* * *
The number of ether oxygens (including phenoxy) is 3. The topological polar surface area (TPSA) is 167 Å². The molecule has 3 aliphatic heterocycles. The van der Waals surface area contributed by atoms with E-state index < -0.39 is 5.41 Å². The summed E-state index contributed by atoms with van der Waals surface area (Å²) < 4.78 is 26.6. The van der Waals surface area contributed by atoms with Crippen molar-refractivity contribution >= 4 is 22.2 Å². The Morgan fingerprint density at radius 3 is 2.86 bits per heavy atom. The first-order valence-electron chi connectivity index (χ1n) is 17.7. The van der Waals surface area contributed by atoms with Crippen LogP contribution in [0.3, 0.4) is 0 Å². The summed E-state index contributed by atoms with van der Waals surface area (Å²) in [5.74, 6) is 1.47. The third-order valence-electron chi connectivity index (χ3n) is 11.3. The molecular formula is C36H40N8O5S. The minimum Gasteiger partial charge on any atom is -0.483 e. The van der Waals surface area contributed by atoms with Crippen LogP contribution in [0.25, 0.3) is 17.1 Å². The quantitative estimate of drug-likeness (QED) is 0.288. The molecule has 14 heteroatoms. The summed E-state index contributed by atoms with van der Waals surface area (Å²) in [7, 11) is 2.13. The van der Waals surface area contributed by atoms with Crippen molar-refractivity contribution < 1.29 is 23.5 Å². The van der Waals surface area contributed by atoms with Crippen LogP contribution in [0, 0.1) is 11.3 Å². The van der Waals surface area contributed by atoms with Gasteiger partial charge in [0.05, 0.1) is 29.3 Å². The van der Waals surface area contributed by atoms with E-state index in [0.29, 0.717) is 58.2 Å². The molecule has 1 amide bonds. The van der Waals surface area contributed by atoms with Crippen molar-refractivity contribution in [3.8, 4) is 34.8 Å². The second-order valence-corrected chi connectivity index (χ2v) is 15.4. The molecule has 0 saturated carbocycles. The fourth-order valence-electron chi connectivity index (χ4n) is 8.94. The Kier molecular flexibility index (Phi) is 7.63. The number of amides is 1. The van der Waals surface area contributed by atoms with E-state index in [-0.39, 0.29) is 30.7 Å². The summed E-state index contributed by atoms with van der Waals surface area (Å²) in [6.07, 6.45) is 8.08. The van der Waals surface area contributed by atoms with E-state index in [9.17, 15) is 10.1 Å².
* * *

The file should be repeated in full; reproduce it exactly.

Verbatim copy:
The number of ether oxygens (including phenoxy) is 3. The topological polar surface area (TPSA) is 167 Å². The molecule has 3 aliphatic heterocycles. The van der Waals surface area contributed by atoms with E-state index < -0.39 is 5.41 Å². The summed E-state index contributed by atoms with van der Waals surface area (Å²) < 4.78 is 26.6. The van der Waals surface area contributed by atoms with Crippen molar-refractivity contribution >= 4 is 22.2 Å². The Morgan fingerprint density at radius 3 is 2.86 bits per heavy atom. The first-order valence-electron chi connectivity index (χ1n) is 17.7. The van der Waals surface area contributed by atoms with Crippen LogP contribution in [0.3, 0.4) is 0 Å². The summed E-state index contributed by atoms with van der Waals surface area (Å²) in [5.74, 6) is 1.47. The third-order valence-electron chi connectivity index (χ3n) is 11.3. The molecular formula is C36H40N8O5S. The minimum Gasteiger partial charge on any atom is -0.483 e. The van der Waals surface area contributed by atoms with Crippen LogP contribution in [0.25, 0.3) is 17.1 Å². The quantitative estimate of drug-likeness (QED) is 0.288. The molecule has 14 heteroatoms. The summed E-state index contributed by atoms with van der Waals surface area (Å²) in [7, 11) is 2.13. The van der Waals surface area contributed by atoms with Crippen molar-refractivity contribution < 1.29 is 23.5 Å². The van der Waals surface area contributed by atoms with Crippen LogP contribution in [0, 0.1) is 11.3 Å². The van der Waals surface area contributed by atoms with Gasteiger partial charge in [0.05, 0.1) is 29.3 Å². The van der Waals surface area contributed by atoms with E-state index in [0.29, 0.717) is 58.2 Å². The molecule has 1 amide bonds. The van der Waals surface area contributed by atoms with Crippen molar-refractivity contribution in [3.8, 4) is 34.8 Å². The second-order valence-corrected chi connectivity index (χ2v) is 15.4. The molecule has 0 saturated carbocycles. The fourth-order valence-electron chi connectivity index (χ4n) is 8.94. The Kier molecular flexibility index (Phi) is 7.63. The number of amides is 1. The van der Waals surface area contributed by atoms with E-state index in [-0.39, 0.29) is 30.7 Å². The summed E-state index contributed by atoms with van der Waals surface area (Å²) in [6.07, 6.45) is 8.08. The van der Waals surface area contributed by atoms with E-state index in [9.17, 15) is 10.1 Å².